How is hemp fabric made?
Everyone should, and if everyone did - the world would be a much better place!
Far less water would be pumped onto fields, rivers would be cleaner from the lack of pesticides and chemicals, and more people would have elegant, more versatile clothing that gets softer and softer over time.
In short, more people don’t wear hemp clothing because they haven’t heard of it.
This is mostly due to the US government making it illegal to grow in the 19th century due to it’s association with cannabis, but also partly because it is extremely laborious to make. Although it’s well worth the trouble for the elegant, soft, sustainable fabric that hemp makes - an enormous amount of work goes into creating the unique fabric our shirts are made from.
Hemp is known for…well..being quite unknown..but it’s the ideal fabric, crumpling lightly next to the skin and getting softer and softer over time, whilst also being a brilliantly strong and durable fabric that’s hypoallergenic (resistant to bacteria and so doesn’t hold odours!)
HOW IS HEMP CLOTHING MADE?
Here is a walk through of the many steps from field to fabric:
- Cultivation - Hemp seeds are sown densely to ensure a greater yield per acre from the tall slender stems. Most of the hemp in the world is grown in rural China, where hemp was first turned into fabric and who still lead the way in quality hemp fabric.
- Harvesting - Done just after the hemp plant flowers when the fibres are softest.
- Retting - Not the nicest of words..or processes..but vital! Here naturally occurring bacteria and chemicals react to break down the hemp fibers. In ancient times this was done by lying the plants in wet grass for a month, nowadays it’s done in large water tanks.
4. Breaking - The stems are crushed and broken in a scary machine.
5. Scutching - Said broken stems are beaten which separates the fibre from the woody core of the hemp plant.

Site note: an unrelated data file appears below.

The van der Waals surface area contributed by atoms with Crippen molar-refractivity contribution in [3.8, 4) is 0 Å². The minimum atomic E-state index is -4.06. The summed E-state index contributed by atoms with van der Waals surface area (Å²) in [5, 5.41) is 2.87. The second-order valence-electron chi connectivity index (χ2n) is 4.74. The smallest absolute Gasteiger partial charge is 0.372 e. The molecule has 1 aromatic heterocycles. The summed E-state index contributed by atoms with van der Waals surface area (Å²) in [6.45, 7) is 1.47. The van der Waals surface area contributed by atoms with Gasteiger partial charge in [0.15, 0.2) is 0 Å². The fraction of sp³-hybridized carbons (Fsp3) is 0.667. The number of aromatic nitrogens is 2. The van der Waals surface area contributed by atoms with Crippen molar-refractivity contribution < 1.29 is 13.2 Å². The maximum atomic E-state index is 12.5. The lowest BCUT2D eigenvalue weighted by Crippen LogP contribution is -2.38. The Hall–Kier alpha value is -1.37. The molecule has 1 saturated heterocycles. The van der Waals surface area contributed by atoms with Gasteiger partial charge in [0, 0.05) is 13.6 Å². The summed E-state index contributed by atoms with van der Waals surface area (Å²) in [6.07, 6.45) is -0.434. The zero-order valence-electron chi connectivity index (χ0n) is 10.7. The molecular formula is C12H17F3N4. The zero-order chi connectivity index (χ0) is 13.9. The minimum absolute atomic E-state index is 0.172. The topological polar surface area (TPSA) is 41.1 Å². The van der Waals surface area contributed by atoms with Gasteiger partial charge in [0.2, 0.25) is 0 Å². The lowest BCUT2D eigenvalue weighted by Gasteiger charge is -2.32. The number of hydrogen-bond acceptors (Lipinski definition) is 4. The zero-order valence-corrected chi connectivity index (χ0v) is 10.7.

6. Hackling - The fibres are combed to take out any woody parts and make them finer and finer.
7. Roving - Before being wound on spinning bobbins, the fibre is twisted and stretched to improve strength.
8. Weaving - the fine threads are pulled off the spinning bobbins and processed into fine fabric by expert hands.
9. Dyeing - Hemp's natural colouring is greige, an oatmeal like colouring. But to turn the newly made fabric into vibrant, contemporary colours needs lots of help from large dyeing tanks and colouring.
10. Shirtmaking - The fun part! Time to cut the fabric, thread the many constituent parts of a shirt together and add the buttons and labels!
It’s a long, practised process that has been perfected over thousands of years to bring the best results and create finer and finer fabrics.
The products of which Babble & Hemp buys from the finest mills and turns into beautifully made men’s shirts which are worn around the world today as more and more people learn of the incredible potential that hemp has to one day replace cotton as the staple fabric.
Here are some other brands that also make hemp clothing, or manufacture hemp fabric.
Hemp Fabric Lab: https://hempfabriclab.com
Nature's Fabrics: https://naturesfabrics.com